Saudi women to fly as flight crew for the first time

Saudi women to fly as flight crew for the first time

Saudi Arabia has been adopting a progressive mindset towards its women, opening up new avenues for them and transforming its international image. Last year the nation gave them the right to drive cars and fly planes. 2019 brings in a new liberal wave allowing them to fly as flight attendants. The Arab nation aims to empower Saudi women furthering their role in economy so that they are able to grow and contribute in a significant way.

Flynas, the Saudi airlines which was established in 2007, has trained its first batch of female flight attendants. It said that the new batch would become part of the flight crew from January, a first for the kingdom. Last year the Saudi airlines announced that it is open to take in women for its Future Pilots programme and hire them as pilots for flying its carriers.

On Monday, the domestic airlines company released a statement stating that the first flight with Saudi air hostesses would take off this month, as the first batch of female flight attendants has successfully completed and graduated from the comprehensive practical program.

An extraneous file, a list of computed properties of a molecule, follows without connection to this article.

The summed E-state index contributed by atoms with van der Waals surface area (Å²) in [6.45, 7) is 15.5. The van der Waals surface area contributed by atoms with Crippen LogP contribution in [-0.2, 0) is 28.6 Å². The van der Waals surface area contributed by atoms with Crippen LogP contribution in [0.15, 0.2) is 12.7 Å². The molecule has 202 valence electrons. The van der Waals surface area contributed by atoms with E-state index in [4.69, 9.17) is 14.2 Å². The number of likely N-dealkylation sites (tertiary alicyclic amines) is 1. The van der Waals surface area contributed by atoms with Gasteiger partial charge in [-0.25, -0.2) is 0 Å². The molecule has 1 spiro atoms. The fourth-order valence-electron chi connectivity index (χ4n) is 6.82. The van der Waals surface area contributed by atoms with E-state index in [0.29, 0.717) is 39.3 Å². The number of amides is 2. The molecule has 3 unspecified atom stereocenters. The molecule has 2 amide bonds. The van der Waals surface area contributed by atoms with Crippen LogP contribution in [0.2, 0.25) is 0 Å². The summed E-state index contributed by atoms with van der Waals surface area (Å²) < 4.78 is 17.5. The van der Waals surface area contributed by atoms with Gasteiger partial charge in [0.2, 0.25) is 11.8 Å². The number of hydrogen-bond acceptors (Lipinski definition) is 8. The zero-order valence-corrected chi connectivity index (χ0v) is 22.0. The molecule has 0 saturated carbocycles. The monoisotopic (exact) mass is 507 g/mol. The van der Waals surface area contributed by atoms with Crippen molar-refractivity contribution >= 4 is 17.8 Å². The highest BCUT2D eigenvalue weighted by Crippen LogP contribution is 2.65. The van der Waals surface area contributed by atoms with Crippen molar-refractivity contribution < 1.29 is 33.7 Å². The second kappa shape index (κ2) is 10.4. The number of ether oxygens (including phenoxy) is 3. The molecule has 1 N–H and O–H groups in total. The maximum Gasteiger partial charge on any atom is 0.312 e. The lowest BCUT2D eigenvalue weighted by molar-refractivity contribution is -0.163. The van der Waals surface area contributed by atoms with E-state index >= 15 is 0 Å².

The company told media, “The first group graduating from the Saudi flight program is a continuation of programs to localize aviation and empower women.” Revealing the requirements of the comprehensive practical flight crew course, the company said that an applicant must be a Saudi national, should have a minimum secondary school education, height and weight that match the international aviation standards, and proficiency in English.

The Saudi carrier also revealed its plans to train and recruit Saudi women as co-pilots in future. Bander Al-Mohanna, CEO of Flynas said, “The move aims to enable Saudi women to have a greater role in supporting the Kingdom’s economy.”

The news came in less than a year after the Kingdom lifted the ban from issuing driving licences to women. Saudi Prince Mohammad bin Salman aims to diversify the Kingdom’s economy and make it grow beyond oil and the percentage of female workforce from 22% to 30%.